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NEWS | Oct. 16, 2023

AFSBn-Germany safety expert helps eliminate injuries, occupational illnesses, mishaps

By Cameron Porter 405th Army Field Support Brigade

With extreme winter weather conditions quickly approaching, cold-weather injury prevention and severe-weather driver’s safety training are extremely important. And the workplace and occupational health safety specialist from Army Field Support Battalion-Germany clearly knows why.

“We have new personnel arriving from the U.S. all the time, and many of them are from the southern states so they don’t get the extremely cold winters that we get here,” said Tony Padilla, AFSBn-Germany’s safety specialist. “And our cold weather here in Bavaria is different than that of Rheinland-Pfalz, Saarland and the Dülmen Army Prepositioned Stocks-2 worksite.”

“I try to give them all the tools they need. For example, this is the phone number you call to see if there’s impending severe weather conditions approaching. This is the website you can use to see if there are delays due to poor road conditions. This is the phone number you can call in case of a car-to-wildlife strike,” Padilla said. “So, I try to give them those tools in case something like that happens.”

And Padilla has been very successful in getting the word out, thus far. Across the 405th Army Field Support Brigade, he’s provided cold-weather injury prevention and severe-weather driver’s safety training to nearly 200 personnel during six separate training sessions in the last couple of months, with more planned each week. And it’s not just people in his community of Vilseck and Grafenwoehr, Germany, who benefit from his training, either. He’s provided training to personnel stationed in places like Latvia, Poland, and across Germany.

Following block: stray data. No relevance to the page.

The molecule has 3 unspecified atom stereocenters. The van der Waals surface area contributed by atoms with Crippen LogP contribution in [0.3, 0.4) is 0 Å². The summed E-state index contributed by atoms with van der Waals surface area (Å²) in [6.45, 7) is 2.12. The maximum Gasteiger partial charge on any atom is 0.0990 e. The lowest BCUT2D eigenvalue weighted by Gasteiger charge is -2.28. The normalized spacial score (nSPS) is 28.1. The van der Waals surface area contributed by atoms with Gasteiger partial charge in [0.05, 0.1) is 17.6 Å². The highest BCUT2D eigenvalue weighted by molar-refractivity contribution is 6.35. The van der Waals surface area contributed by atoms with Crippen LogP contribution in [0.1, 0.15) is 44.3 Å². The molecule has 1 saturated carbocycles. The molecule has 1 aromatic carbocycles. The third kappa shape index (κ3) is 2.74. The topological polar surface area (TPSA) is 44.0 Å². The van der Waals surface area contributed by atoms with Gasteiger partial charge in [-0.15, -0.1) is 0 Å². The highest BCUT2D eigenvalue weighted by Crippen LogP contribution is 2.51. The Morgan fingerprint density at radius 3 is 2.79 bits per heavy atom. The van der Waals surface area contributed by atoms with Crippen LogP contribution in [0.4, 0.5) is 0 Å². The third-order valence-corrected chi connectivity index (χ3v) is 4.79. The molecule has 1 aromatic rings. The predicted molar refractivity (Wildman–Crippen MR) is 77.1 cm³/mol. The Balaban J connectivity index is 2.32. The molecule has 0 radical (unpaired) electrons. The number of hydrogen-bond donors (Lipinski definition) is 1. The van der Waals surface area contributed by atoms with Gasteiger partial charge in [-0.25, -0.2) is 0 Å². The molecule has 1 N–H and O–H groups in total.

When it comes to winter driver’s safety training, specifically, Padilla said he quickly identified a need for growth. The video that many Soldiers watch as part of their mandatory training to operate non-tactical vehicles on German roadways is extremely outdated. So, Padilla reached out to Logistics Readiness Center Bavaria and LRC Ansbach and asked them what winter driver’s safety topics they would like to see included and what areas they think are important.

Based on this input and what his battalion commander identified, plus what Padilla also felt was important, he developed a set of slides for a thorough and systematic winter driver’s safety training presentation.

“We talk about braking. We talk about fog. We talk about black ice. We talk about the differences between traveling on the autobahn and traveling on secondary roads, and much more,” said Padilla, who’s been working as a workplace and occupational health safety specialist for more than 21 years.

In addition to the training sessions, Padilla said he also sends out emails with safety tips and safety updates two to four times a month.

“For instance, last week I sent out an email and said that next week, starting on Sunday, the temperature is going to drop drastically. We’re talking about 20 degrees or more, so you need to watch out for patches of black ice. You need to make sure your windshield wipers are still operational, and you need to have plenty of wiper fluid. And you may need that scraper to scrape any ice off your windows,” Padilla said he stated in email.

“And low and behold, today the new deputy to the commander came into the office and said ‘you know what? I wasn’t expecting that much frost. Usually in the states we just use the windshield wipers to clear it off, but here I had to scrape it,’” Padilla said.